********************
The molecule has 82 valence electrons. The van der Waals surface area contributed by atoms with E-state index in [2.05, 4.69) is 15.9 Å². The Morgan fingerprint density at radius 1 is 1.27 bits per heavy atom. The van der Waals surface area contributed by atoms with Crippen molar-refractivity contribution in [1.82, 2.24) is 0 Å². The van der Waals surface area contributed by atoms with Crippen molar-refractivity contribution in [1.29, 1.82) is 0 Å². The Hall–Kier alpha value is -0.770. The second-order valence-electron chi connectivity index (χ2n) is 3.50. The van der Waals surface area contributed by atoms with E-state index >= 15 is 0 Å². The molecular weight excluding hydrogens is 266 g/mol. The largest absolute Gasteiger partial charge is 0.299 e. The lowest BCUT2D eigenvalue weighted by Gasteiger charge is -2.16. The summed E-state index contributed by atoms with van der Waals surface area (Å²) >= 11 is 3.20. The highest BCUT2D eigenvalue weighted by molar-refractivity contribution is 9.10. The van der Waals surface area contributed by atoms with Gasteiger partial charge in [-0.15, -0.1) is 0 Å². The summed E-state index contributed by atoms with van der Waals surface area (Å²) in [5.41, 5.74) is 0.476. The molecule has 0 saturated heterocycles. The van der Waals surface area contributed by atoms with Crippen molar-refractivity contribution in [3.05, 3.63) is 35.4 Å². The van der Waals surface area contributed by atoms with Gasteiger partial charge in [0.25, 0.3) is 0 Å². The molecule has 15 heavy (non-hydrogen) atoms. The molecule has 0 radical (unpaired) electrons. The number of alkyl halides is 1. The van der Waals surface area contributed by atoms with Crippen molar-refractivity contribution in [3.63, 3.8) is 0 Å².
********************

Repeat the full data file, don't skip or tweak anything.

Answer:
The molecule has 82 valence electrons. The van der Waals surface area contributed by atoms with E-state index in [2.05, 4.69) is 15.9 Å². The Morgan fingerprint density at radius 1 is 1.27 bits per heavy atom. The van der Waals surface area contributed by atoms with Crippen molar-refractivity contribution in [1.82, 2.24) is 0 Å². The van der Waals surface area contributed by atoms with Crippen molar-refractivity contribution in [1.29, 1.82) is 0 Å². The Hall–Kier alpha value is -0.770. The second-order valence-electron chi connectivity index (χ2n) is 3.50. The van der Waals surface area contributed by atoms with E-state index >= 15 is 0 Å². The molecular weight excluding hydrogens is 266 g/mol. The largest absolute Gasteiger partial charge is 0.299 e. The lowest BCUT2D eigenvalue weighted by Gasteiger charge is -2.16. The summed E-state index contributed by atoms with van der Waals surface area (Å²) >= 11 is 3.20. The highest BCUT2D eigenvalue weighted by molar-refractivity contribution is 9.10. The van der Waals surface area contributed by atoms with Gasteiger partial charge in [-0.15, -0.1) is 0 Å². The summed E-state index contributed by atoms with van der Waals surface area (Å²) in [5.41, 5.74) is 0.476. The molecule has 0 saturated heterocycles. The van der Waals surface area contributed by atoms with Crippen molar-refractivity contribution in [3.05, 3.63) is 35.4 Å². The van der Waals surface area contributed by atoms with Gasteiger partial charge in [0.25, 0.3) is 0 Å². The molecule has 15 heavy (non-hydrogen) atoms. The molecule has 0 radical (unpaired) electrons. The number of alkyl halides is 1. The van der Waals surface area contributed by atoms with Crippen molar-refractivity contribution in [3.63, 3.8) is 0 Å².